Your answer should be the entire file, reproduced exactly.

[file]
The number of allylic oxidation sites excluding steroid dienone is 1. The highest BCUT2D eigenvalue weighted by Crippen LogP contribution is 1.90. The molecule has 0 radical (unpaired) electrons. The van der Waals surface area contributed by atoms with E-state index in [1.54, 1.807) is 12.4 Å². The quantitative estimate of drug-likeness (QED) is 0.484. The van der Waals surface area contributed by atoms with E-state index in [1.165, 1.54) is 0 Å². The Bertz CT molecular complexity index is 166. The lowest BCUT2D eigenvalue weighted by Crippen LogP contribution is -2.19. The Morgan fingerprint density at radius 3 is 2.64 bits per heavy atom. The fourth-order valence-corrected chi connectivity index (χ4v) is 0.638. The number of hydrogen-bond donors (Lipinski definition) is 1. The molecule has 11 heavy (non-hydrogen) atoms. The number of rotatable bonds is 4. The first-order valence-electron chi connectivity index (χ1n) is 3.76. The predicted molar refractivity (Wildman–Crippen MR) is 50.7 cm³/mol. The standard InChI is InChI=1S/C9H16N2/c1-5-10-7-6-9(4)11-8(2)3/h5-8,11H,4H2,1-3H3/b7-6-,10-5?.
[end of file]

The number of allylic oxidation sites excluding steroid dienone is 1. The highest BCUT2D eigenvalue weighted by Crippen LogP contribution is 1.90. The molecule has 0 radical (unpaired) electrons. The van der Waals surface area contributed by atoms with E-state index in [1.54, 1.807) is 12.4 Å². The quantitative estimate of drug-likeness (QED) is 0.484. The van der Waals surface area contributed by atoms with E-state index in [1.165, 1.54) is 0 Å². The Bertz CT molecular complexity index is 166. The lowest BCUT2D eigenvalue weighted by Crippen LogP contribution is -2.19. The Morgan fingerprint density at radius 3 is 2.64 bits per heavy atom. The fourth-order valence-corrected chi connectivity index (χ4v) is 0.638. The number of hydrogen-bond donors (Lipinski definition) is 1. The molecule has 11 heavy (non-hydrogen) atoms. The number of rotatable bonds is 4. The first-order valence-electron chi connectivity index (χ1n) is 3.76. The predicted molar refractivity (Wildman–Crippen MR) is 50.7 cm³/mol. The standard InChI is InChI=1S/C9H16N2/c1-5-10-7-6-9(4)11-8(2)3/h5-8,11H,4H2,1-3H3/b7-6-,10-5?.